The new attraction to wine
It looks like everyone is drinking wine in the U.S. these days, but it doesn’t seem that long ago that wine appeared to be more of a snobby pastime enjoyed only by wealthy, stuffy, old men. In Europe, wine has long since been enjoyed by people of many age ranges, but the American fascination is a new and rapidly growing one. In 1992, when Americans were questioned as to what their preferred alcoholic beverage was, 47 percent preferred beer while a mere 27 percent preferred wine. When asked again in 2005, 39 percent said that wine is there preferred beverage, while only 36 percent preferred the beer. One of the main factors of this statistic is its growing attraction to younger Americans of a broader social status and wider ethnic diversity.
In my shop I have a trove of high school kids that come asking for cheeses like Epoisses, Langres, aged Gouda, and Tellegio and get mad at me when I run out of Valancay. They want to know why the Prosciutto di Parma is so expensive and what makes the Grand Reserva different from the regular Prosciutto di Parma. I don’t remember caring about what spices were in traditional chorizo or what basic differences exist between various single origin chocolate bars when I was in high school but today things seem to be different. Our food culture is leaning toward the side of conscious for the first time in a long time. If it was legal to let them taste the wines and learn about the regions, I imagine that they would grasp onto it with the same enthusiasm as they do with the food products.
So why all of the sudden is there such a shift in culinary focus with younger Americans and why do they love wine so much? I believe there are a few reasons. I hate to underestimate Americans by reducing all of our trends to mass media, but it is a factor. We now have reality shows featuring young chefs and major motion pictures about wine tours. We make celebrities out of chefs like Emeril, Jean-Georges, Wolfgang Puck, Mario Batali, and of course the king, Ferran Adria. I guess it doesn’t hurt to have a little media support and the wine industry seems to be benefiting from it greatly as we consumed over $22 billion worth of wine in ’06.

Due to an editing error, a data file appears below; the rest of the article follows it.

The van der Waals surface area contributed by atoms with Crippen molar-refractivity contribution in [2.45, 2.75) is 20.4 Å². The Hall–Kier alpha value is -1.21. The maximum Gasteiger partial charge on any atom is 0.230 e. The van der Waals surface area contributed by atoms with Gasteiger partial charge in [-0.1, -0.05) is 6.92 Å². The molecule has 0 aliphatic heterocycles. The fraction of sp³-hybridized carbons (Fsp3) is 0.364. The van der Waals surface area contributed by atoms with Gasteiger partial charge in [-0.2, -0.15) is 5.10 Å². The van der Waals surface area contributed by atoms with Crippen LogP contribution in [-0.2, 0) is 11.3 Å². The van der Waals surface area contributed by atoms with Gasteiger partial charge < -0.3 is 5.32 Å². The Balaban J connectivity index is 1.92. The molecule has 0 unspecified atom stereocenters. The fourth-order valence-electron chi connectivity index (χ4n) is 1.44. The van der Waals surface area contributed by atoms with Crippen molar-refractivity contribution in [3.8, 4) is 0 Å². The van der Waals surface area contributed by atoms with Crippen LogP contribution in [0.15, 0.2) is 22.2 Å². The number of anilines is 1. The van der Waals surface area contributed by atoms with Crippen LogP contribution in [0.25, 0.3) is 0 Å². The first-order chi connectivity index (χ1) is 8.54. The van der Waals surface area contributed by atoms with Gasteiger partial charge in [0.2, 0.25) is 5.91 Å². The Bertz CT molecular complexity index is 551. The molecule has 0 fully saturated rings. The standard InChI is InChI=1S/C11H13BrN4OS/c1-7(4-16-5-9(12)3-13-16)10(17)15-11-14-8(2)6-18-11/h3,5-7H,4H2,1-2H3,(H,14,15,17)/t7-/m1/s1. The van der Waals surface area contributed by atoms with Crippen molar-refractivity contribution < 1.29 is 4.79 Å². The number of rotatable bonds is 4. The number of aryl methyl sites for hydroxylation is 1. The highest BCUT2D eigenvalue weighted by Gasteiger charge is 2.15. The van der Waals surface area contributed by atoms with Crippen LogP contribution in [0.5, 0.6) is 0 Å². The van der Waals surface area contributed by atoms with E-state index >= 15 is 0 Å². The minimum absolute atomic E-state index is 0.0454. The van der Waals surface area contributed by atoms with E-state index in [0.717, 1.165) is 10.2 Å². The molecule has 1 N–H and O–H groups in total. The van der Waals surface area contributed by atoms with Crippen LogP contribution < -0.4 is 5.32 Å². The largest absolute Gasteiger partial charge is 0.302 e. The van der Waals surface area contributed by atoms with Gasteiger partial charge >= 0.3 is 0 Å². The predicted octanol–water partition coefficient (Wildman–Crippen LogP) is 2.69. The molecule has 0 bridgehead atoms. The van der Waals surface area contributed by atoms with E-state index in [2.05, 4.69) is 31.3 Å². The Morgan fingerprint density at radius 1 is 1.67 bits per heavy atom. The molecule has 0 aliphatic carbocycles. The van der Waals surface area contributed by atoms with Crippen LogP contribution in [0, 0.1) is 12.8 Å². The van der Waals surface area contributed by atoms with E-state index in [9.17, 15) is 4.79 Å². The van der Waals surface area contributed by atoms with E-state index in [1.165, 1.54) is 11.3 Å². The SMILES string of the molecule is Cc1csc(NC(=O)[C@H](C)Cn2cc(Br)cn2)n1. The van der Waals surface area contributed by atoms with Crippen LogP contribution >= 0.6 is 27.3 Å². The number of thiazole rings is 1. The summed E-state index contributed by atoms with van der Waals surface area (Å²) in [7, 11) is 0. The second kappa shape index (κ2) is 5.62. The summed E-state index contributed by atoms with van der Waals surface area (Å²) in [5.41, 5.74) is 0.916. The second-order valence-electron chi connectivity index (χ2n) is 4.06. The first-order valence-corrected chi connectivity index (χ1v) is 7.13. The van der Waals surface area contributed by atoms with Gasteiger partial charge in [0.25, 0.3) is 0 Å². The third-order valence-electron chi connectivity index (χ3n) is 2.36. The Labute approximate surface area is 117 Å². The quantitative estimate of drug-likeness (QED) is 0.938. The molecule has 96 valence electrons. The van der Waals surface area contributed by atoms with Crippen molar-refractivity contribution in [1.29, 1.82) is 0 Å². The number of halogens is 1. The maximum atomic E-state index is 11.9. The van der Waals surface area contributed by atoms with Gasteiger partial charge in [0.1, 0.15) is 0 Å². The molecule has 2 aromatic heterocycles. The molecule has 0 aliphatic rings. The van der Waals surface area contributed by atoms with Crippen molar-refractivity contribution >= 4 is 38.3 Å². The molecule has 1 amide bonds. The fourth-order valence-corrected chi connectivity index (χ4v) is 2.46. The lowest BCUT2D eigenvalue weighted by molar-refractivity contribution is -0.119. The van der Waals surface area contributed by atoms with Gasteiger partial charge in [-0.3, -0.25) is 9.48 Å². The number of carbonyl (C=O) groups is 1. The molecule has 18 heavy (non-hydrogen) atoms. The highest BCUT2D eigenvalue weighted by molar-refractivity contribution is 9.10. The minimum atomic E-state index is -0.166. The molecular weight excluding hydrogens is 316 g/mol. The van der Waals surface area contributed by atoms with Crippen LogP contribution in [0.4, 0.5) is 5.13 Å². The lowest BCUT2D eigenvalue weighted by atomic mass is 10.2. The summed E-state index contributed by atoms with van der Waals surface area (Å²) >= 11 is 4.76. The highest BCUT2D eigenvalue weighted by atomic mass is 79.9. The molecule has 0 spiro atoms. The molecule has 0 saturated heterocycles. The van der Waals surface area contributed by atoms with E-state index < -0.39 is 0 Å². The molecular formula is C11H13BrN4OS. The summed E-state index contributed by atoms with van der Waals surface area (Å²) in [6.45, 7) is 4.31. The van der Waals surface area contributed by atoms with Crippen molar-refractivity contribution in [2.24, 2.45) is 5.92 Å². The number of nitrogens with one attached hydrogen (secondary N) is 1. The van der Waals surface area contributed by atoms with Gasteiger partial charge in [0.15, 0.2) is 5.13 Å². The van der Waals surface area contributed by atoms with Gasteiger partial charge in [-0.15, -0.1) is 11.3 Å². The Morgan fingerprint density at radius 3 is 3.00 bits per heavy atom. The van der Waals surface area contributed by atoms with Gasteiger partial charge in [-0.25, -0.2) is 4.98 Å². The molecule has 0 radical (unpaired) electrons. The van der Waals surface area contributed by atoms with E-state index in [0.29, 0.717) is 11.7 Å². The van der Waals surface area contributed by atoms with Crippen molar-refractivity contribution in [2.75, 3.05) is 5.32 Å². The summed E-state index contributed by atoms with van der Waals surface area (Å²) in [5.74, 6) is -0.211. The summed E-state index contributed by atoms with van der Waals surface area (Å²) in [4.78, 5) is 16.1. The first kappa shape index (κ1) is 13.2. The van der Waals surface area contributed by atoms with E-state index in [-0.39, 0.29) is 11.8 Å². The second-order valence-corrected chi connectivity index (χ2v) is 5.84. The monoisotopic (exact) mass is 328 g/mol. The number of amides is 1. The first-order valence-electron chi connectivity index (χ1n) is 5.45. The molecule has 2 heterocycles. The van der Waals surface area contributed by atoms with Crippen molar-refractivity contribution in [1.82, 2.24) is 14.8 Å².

I also believe that the industry has tapped a chord with our younger generations by making wine both more financially accessible and more readily available. With wines like "2 Buck Chuck" and decent quality boxed wines on the market, it is actually just as cheap to drink wine as it is beer. In addition, in most states, wine is sold in convenience stores and super markets and the selection is getting larger and larger. I recently bought a nice white Burgundy in a gas station in Suwannee. That’s right, the town "down along the Suwannee River," in Florida. The choice between a bottle of wine and a six-pack has become much more relevant.
In addition, I believe that wine and fine food is becoming so much more popular now because it wasn’t popular with the generation previous and kids have a natural tendency toward rebellion. The days of TV dinners and fried everything are far from over but it seems to me that there is at least a small youth rebellion against food that is over, processed and under quality. People seem to want to know where their food is coming from and wine goes right along with that ideology as it can be a great reflection of the earth. You know what they say, you are what you eat.
Zev Rovine is the sommelier and resident cheese monger at the Spotted Frog Bookstore Cafe and Wine Bar where he teaches weekly wine classes. His wine education comes from the American Sommelier Association in N.Y.C. and he tries his very best not to spill the Pinot on the bestseller section. If you have any wine queries or comments he is easily contacted via e-mail at firstname.lastname@example.org .
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